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Luke Muehlhauser January 29, 2011 at 8:19 am

Rob,

Exactly.

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almost.chris January 29, 2011 at 8:25 am

Did Billo really just say Mars doesn’t have a moon?

When I first heard O’Reilly make the argument, I created a long internal monologue on the absurdities of the argument. Then Colbert summed up my thoughts completly with the simple phrase , “There must be a God because I don’t know how things work.” Nail on the head. Brevity is the soul of wit.

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Rob January 29, 2011 at 9:06 am

MKR,

Very well stated.

The attitude that saying “I don’t know” is somehow a weakness is found not only with cretins like Billo, but also with professional philosophers like Trent Dougherty. He blogs on prosblogion. Here is a nice response from the under appreciated blog Rust Belt Philosophy:

“we’re idiots because we don’t regularly react to our ignorance by arbitrarily positing magical entities. This is such a gigantically absurd position to take that it’s hard not to consider his “Metaphysical Shrug” slur a compliment”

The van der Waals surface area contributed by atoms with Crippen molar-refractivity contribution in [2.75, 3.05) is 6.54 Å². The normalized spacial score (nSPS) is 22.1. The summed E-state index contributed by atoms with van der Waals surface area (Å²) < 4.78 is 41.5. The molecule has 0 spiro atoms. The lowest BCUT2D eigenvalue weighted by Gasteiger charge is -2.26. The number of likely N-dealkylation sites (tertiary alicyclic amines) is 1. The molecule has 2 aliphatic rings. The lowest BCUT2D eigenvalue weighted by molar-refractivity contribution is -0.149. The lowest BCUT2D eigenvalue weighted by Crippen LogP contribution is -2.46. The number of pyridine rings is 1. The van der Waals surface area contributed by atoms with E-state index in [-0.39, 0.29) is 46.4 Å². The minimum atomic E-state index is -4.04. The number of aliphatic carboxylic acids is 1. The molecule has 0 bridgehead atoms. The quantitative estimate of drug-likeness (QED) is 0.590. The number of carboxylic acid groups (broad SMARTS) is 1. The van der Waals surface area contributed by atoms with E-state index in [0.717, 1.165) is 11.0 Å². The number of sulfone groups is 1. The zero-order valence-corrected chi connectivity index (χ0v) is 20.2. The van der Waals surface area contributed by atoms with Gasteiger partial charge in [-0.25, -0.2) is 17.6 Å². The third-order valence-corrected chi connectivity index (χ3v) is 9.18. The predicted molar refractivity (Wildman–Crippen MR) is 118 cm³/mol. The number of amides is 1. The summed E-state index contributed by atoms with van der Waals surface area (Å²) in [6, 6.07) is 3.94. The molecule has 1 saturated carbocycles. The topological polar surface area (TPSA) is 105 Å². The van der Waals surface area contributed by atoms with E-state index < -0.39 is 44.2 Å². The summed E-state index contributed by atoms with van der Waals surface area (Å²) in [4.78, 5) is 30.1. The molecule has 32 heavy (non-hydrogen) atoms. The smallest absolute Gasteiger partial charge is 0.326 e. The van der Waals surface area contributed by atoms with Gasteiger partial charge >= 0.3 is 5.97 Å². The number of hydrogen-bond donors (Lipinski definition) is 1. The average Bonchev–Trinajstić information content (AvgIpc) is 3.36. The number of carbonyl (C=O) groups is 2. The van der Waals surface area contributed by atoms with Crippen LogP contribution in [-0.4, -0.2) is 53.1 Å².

http://rustbeltphilosophy.blogspot.com/2010/06/aside-to-trent-dougherty-grow-up.html

No matter how idiotic the lay apologist’s argument is, it’s a good bet some Christian with a Phd is making the same feeble argument somewhere.

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cl January 29, 2011 at 10:42 am

Rob,

Fine tuning is an argument from ignorance

Incorrect. Skepdic.com defines an “argument from ignorance” as,

…a logical fallacy of irrelevance occurring when one claims that something is true only because it hasn’t been proved false, or that something is false only because it has not been proved true.

That is not what Bill did here, nor is it necessary to argue fine-tuning thus. I’m not defending O’Reilly’s trite style of argumentation by any means, but MattC, Scott, and mopey all nailed it: He’s basically just mangling a legitimate argument.

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Steven R. January 29, 2011 at 10:45 am